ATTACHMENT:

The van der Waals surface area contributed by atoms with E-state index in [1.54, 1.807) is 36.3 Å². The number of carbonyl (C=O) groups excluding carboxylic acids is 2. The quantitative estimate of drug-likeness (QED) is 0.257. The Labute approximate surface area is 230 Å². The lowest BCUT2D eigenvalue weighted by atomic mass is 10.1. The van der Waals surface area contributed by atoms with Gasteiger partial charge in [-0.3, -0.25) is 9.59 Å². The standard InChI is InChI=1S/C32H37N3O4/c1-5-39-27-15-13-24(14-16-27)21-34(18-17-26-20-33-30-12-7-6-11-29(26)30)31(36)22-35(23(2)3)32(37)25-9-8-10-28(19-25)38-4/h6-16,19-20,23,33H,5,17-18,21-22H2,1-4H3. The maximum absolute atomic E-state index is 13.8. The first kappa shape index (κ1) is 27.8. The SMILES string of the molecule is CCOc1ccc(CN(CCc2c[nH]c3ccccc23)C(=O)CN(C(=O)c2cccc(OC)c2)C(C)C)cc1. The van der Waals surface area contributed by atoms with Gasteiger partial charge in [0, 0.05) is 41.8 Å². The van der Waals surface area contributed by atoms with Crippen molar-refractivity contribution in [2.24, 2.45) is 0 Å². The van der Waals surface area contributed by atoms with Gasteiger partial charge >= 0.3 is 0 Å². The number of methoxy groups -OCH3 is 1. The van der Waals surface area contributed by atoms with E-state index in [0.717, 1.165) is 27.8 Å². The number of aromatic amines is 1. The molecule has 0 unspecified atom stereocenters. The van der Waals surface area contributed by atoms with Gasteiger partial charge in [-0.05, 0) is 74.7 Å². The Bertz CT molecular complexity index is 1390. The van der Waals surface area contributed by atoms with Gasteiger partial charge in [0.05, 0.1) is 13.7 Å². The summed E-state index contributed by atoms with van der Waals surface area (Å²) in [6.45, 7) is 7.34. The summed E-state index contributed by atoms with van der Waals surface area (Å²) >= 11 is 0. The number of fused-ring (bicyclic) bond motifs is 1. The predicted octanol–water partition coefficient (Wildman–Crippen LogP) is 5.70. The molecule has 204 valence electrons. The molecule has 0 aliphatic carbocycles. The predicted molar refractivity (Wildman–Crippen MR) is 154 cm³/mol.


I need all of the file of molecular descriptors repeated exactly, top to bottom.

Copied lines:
The van der Waals surface area contributed by atoms with E-state index in [1.54, 1.807) is 36.3 Å². The number of carbonyl (C=O) groups excluding carboxylic acids is 2. The quantitative estimate of drug-likeness (QED) is 0.257. The Labute approximate surface area is 230 Å². The lowest BCUT2D eigenvalue weighted by atomic mass is 10.1. The van der Waals surface area contributed by atoms with Gasteiger partial charge in [-0.3, -0.25) is 9.59 Å². The standard InChI is InChI=1S/C32H37N3O4/c1-5-39-27-15-13-24(14-16-27)21-34(18-17-26-20-33-30-12-7-6-11-29(26)30)31(36)22-35(23(2)3)32(37)25-9-8-10-28(19-25)38-4/h6-16,19-20,23,33H,5,17-18,21-22H2,1-4H3. The maximum absolute atomic E-state index is 13.8. The first kappa shape index (κ1) is 27.8. The SMILES string of the molecule is CCOc1ccc(CN(CCc2c[nH]c3ccccc23)C(=O)CN(C(=O)c2cccc(OC)c2)C(C)C)cc1. The van der Waals surface area contributed by atoms with Gasteiger partial charge in [0, 0.05) is 41.8 Å². The van der Waals surface area contributed by atoms with Crippen molar-refractivity contribution in [2.24, 2.45) is 0 Å². The van der Waals surface area contributed by atoms with Gasteiger partial charge >= 0.3 is 0 Å². The number of methoxy groups -OCH3 is 1. The van der Waals surface area contributed by atoms with E-state index in [0.717, 1.165) is 27.8 Å². The number of aromatic amines is 1. The molecule has 0 unspecified atom stereocenters. The van der Waals surface area contributed by atoms with Gasteiger partial charge in [-0.05, 0) is 74.7 Å². The Bertz CT molecular complexity index is 1390. The van der Waals surface area contributed by atoms with Gasteiger partial charge in [0.05, 0.1) is 13.7 Å². The summed E-state index contributed by atoms with van der Waals surface area (Å²) in [6.45, 7) is 7.34. The summed E-state index contributed by atoms with van der Waals surface area (Å²) >= 11 is 0. The number of fused-ring (bicyclic) bond motifs is 1. The predicted octanol–water partition coefficient (Wildman–Crippen LogP) is 5.70. The molecule has 204 valence electrons. The molecule has 0 aliphatic carbocycles. The predicted molar refractivity (Wildman–Crippen MR) is 154 cm³/mol.